Top four Argentine winemakers to watch
To mark the publication of the third edition of the Malbec Report, and the first edition in English, the drinks business profiles the four young Argentine winemakers to watch.
The Malbec Report is published by online Argentine wine guide and news site, Vinómanos. Now in its third edition, it is the brainchild of sommelier Alejandro Iglesias and drinks journalist Joaquin Hidalgo.
The pair taste 500 Malbecs produced throughout Argentina, rating each one with a score out of 100, and then publishing a more detailed account of the top 50.
The pair blind taste each wine, grouping them into categories according to price and region before doing so. For this year’s report, the wines ranged in price from 140 pesos a bottle (£1.78) to 11,500 pesos (£146.38).
From their results, Iglesias and Hidalgo also select the best winemakers as well as ‘young winemakers to watch’, which are profiled below.
In 2018, the Argentine domestic market consumed 73.9 million litres of Malbec, the equivalent of 92.3m bottles. In the same year, a total of 103m bottles of Malbec were exported, representing 45% of total wine exports from Argentina.
A total of 43,000ha of Malbec are planted in Argentina, according to the latest figures (December 2018). This is compared to just 20,386 hectares in 2004.
85% of these vines (26,585 hectares) are located in Mendoza followed by 6% in San Juan (2,652ha), 3.2% in Salta (1,380ha), 1.7% in La Rioja (741ha) and 1.5% in Neuquén (658ha).
Scroll through to view the winemakers that Vinómanos believe are worth keeping an eye on.
Maricruz Antolin, Bodega Krontiras
Antolin is the winemaker at Bodega Krontiras, an organic and biodynamic winery based in Luján de Cuyo, Mendoza. She was praised in the Malbec Report for producing “fresh, fruity, delicate and Malbecs, in spite of the lack of sulphites”.
While the Krontiras Malbec 2017 and 2018 didn’t make the top 50 list (though her Natural Malbec 2018 does), the Malbec Report notes that Antolin’s approach to the grape “has always been fascinating”.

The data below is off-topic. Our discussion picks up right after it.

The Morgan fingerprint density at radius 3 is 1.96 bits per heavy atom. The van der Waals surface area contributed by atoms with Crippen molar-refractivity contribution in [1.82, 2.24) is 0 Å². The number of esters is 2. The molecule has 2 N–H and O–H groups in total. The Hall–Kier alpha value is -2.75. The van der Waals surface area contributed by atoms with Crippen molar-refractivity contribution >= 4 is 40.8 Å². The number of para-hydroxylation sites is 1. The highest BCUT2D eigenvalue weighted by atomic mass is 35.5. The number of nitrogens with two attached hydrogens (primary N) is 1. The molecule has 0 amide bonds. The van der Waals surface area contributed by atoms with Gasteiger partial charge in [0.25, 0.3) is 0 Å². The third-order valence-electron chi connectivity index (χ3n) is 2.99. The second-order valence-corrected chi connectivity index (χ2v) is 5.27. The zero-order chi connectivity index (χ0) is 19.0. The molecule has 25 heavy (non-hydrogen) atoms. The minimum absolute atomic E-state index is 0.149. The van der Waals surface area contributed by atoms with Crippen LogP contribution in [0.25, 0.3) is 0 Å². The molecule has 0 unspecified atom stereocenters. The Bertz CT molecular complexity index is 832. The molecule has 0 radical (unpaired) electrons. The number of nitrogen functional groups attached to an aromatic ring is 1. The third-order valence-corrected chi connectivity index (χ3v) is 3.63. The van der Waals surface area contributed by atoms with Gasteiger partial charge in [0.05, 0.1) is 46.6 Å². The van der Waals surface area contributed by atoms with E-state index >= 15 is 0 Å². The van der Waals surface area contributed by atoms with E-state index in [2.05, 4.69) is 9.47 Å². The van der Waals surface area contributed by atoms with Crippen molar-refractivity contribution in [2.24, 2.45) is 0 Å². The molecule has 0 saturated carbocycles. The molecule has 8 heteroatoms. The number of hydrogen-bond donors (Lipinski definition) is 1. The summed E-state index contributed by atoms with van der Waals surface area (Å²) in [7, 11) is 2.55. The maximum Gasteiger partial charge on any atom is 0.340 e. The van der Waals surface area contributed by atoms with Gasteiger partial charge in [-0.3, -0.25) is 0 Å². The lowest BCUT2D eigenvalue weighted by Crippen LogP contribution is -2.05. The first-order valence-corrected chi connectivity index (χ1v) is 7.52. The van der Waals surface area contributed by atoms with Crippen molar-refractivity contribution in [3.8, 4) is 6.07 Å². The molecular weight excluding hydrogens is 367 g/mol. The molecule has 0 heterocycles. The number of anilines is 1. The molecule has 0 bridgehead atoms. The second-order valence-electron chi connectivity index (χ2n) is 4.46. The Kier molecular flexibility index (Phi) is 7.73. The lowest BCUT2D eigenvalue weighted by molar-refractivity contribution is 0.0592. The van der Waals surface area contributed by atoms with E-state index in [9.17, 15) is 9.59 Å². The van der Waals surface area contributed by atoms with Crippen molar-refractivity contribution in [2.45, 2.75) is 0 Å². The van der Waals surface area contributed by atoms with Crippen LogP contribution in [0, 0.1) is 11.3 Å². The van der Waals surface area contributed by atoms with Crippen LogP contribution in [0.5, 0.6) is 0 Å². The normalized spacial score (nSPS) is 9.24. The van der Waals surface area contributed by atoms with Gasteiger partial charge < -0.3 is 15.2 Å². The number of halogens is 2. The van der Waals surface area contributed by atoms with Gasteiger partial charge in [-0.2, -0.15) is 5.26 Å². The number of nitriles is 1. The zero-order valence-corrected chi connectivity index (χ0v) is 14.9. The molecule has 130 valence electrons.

Antolin hails from a winemaking family – her father, Chivo Antolin, was a renowned producer of sparkling wine. Known for her impulsive and experimental flair, when db met her in July this year, she had just produced her first orange wine made form Chardonnay, with 40% of the grapes used fermented on their skins.
Admitting that she didn’t know how it would turn out, she explained how she’d put a “lasagne of crushed and whole grapes” into a barrel, before rolling it.
Her Natural Malbec, which achieved 26th place in the top 50 lists, is the cheapest wine on the list.
Established in 2004, and building its first winery in 2008, Bodega Krontiras represents the first Greek investment in the Argentine wine industry. Owned by Greece-born Constantinos Krontiras and his Argentine wife, Silvina Macipe-Krontiras, the producer achieved Demeter certification in 2012, making it the first in Mendoza to process organic and biodynamic grapes in its own certified winery.
Gustavo Rearte, Achaval Ferrer
Rearte, 34, is the winemaker at Achaval Ferrer in Lujan de Cuyo, Mendoza. He graduated from the Juan Agustin Maza University in Mendoza, before traveling to New Zealand and California to gain valuable experience. He joined Achaval Ferrer in 2013, working alongside famed Tuscan winemaker Roberto Cipresso during the 2013 and 2014 harvests.
The Malbec Report describes Rearte as “a refined winemaking talent”, with three of his wines getting into the top 50 list.
Achaval Ferrer was established in 1998 by a group of Italian/Argentine friends who wanted to deliver high quality terroir-driven wines at low volumes.
Ariel Angelini, Casa Petrini
Born in the province of Santa Fe, Angelini is winemaker at Casa Petrini, based in Tupungato in the Uco Valley. Casa Petrini is a boutique winery, with a capacity of 250,000 litres, with its own accommodation and restaurant.
Using a combination of concrete, oak and stainless steel vessels, Angelini separates the grapes from each plot to create terroir-focused wine.
The Malbec Report praises Angelini for performing the difficult task of “bringing something new to a classic wine”.
Particularly impressed by his Casa Petrini Roca Volcánica Malbec 2017, which it describes as the “Malbec version of a Pinot Noir”, the report notes how Angelini lays the Tupungato terroir bare “in a way that required no added frills, bells or whistles”.
Tomás Stahringer, Bodega Polo and Vinyes Ocults
Stahringer is the winemaker at Lujan de Cuyo-based Bodega Polo and also has his own winemaking project called Vinyes Ocults. He studied oenology in Mendoza and has since gained experience overseas. He established Vinyes Ocults in 2007, selling out of his first wines in just two months. In 2008 he also took on a role at Bodega Polo.
Speaking about his experience of winemaking, he says: “I feel that by making wine I help give life to a creature whose heart secretly beats in the wombs of the sandy soils of Mendoza. This land has been nobly nourished by water coming from faraway glaciers in the Andes range. In its special aromas and colours, I see the complex history of vine growing, the effort of those who have tirelessly worked to make wine and the presence of my beloved ones.”
The Malbec Report praises Stahringer for his Vinyes Ocults Gran Malbec 2016, stating that he has something “of the conjuror about him”.